Anyone who knows me will tell you I’m about as far from the earth mother type as you can get. Seeing cute little babies does nothing for me really – no stirring of the womb or biological clock counting down. The little blighters can sense this, and my indifference pales into insignificance compared to the fury small children produce if I so much as step within a few feet of them.
Given the apparent incompatibility between me and small children, it seems sensible that I haven’t embarked down that route, instead opting for food-filled adventures and four-legged friends. But while I’m never going to be Mum of the year, I can boast the title of being a pretty cool auntie.
I’ve got two nephews who are (it seems rather suddenly) basically adults, as well as a niece who is 12 going on 25, and over the years I’ve realised that having fun with your younger relatives can be pretty darn good. An added bonus is that, unsurprisingly, they’re all into food, so our ‘quality time’ together generally consists of eating rather a lot.
The eldest of my nephews has recently started a job that takes him close to Milton Keynes every now and again, so I obviously bullied him into meeting his auntie for lunch. When he finally took me up on the offer, the onus was on me to find somewhere he’d enjoy.
I hit up fellow blogger Sophie Etc for a load of suggestions and decided on Akasaka – a group of three restaurants in Milton Keynes, Wolverton and Northampton that call themselves ‘Japanese and Korean Fusion’. Now, I’m no expert when it comes to sushi but my nephew is a massive fan so I decided it was a goer.
We went to the Wolverton branch which is a rather unassuming little place on the high street surrounded by shisha cafes and other random shops. Inside it’s a traditionally-decorated, low-lit narrow restaurant with a glimpse of chefs preparing sushi at the far end. The menu is extensive, with pages of sushi, sushi rolls, sashimi, maki, tempura, noodles and more.
They also do some tempting lunch deals, but we decided we wanted to try as much as possible so I decided to bow to my nephew’s superior sushi knowledge and put him in charge of choosing.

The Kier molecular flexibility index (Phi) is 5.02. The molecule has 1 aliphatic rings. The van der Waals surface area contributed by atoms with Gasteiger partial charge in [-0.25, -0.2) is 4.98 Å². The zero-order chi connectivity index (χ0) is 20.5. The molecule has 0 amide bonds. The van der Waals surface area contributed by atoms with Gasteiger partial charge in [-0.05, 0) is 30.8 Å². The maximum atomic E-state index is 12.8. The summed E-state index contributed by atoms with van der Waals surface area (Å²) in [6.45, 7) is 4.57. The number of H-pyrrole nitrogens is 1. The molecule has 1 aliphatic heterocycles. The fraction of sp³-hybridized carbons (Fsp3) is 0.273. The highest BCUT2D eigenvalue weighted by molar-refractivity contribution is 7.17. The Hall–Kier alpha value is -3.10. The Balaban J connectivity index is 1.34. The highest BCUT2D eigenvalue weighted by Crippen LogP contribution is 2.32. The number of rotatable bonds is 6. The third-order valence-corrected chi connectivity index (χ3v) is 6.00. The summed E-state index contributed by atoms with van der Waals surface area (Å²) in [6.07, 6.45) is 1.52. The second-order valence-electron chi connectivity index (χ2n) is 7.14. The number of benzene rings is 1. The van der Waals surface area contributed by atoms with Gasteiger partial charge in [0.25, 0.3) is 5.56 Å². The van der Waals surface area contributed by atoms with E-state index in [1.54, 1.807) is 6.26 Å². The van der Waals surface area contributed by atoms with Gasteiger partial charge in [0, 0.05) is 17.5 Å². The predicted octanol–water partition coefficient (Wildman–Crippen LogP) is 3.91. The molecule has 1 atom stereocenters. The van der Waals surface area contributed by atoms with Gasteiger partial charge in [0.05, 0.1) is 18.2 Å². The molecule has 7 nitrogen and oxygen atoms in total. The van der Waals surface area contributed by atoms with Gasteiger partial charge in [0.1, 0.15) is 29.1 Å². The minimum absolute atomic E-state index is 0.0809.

First up were crispy gyoza – fried parcels of chicken and vegetables with a satisfyingly crunchy outer shell. Deep-fried softshell crab was perhaps not the most picture-perfect dish of the day, but again pleasingly crunchy with the delicate flavour of the crab still managing to put in an appearance.
For our sushi selection, Tom picked out scallop and octopus sushi, with salmon sashimi and some prawn tempura rolls. Salmon sashimi is an old favourite of mine, though some people think it’s a bit of a boring choice, and this was delicious – fresh-looking and tasting. Octopus sushi I wasn’t too fussed about, though I’m not generally a fan of octopus, but the scallop sushi was a first time for both Tom and me and a really interesting choice. Tender yet still firm without being rubbery, and delicate in flavour.
My favourite, though, were the prawn tempura rolls – another one I haven’t actually tried before. For me, normal sushi rolls can be a bit boring and more rice than fish, but the fact the prawn was deep-fried added texture as well as flavour, making the whole thing a bit more of an interesting choice. Again, I’m no sushi expert but these were a winner for me.
Just in case that wasn’t enough, we decided we’d have to try Tonkatsu – a breaded and fried pork cutlet covered in a slightly tangy sauce and served with rice. For me, it was a tiny bit too crunchy and the pork not moist enough, but I’d like to try it again just in case that’s actually how it’s meant to come.
Having said that, with black cod on the menu, katsu curry, and various other dishes, I might be tempted in another direction.
For a lunch stop, Akasaka was a great place to try. It felt authentic to this amateur, the food was good – especially the sushi (my nephew said while it wasn’t quite as good as his favourite place, it wasn’t far off) – and there was a huge selection of things you might not see elsewhere.
Of course, when you’re fairly unfamiliar to a particular cuisine, it would be unfair to pass judgement like some kind of critic (which, by the way, I’ve never claimed to be). But it seems to me that Akasaka is a pretty good example of a place that is offering relatively classic Japanese food but making it welcoming and accessible to the uninitiated, which is no bad thing given that it’s not in some cosmopolitan urban location, but has set up in places where people might not be quite as au fait with this kind of food.
Would I rush back down there with my family or friends? Probably not. Would I return with my nephew, or call in while I’m in the area? Yes, most definitely. And you could do far worse than to do the same if you’re looking for something a bit different in that neck of the woods.
I paid in full at Akasaka. They didn’t know I was a blogger.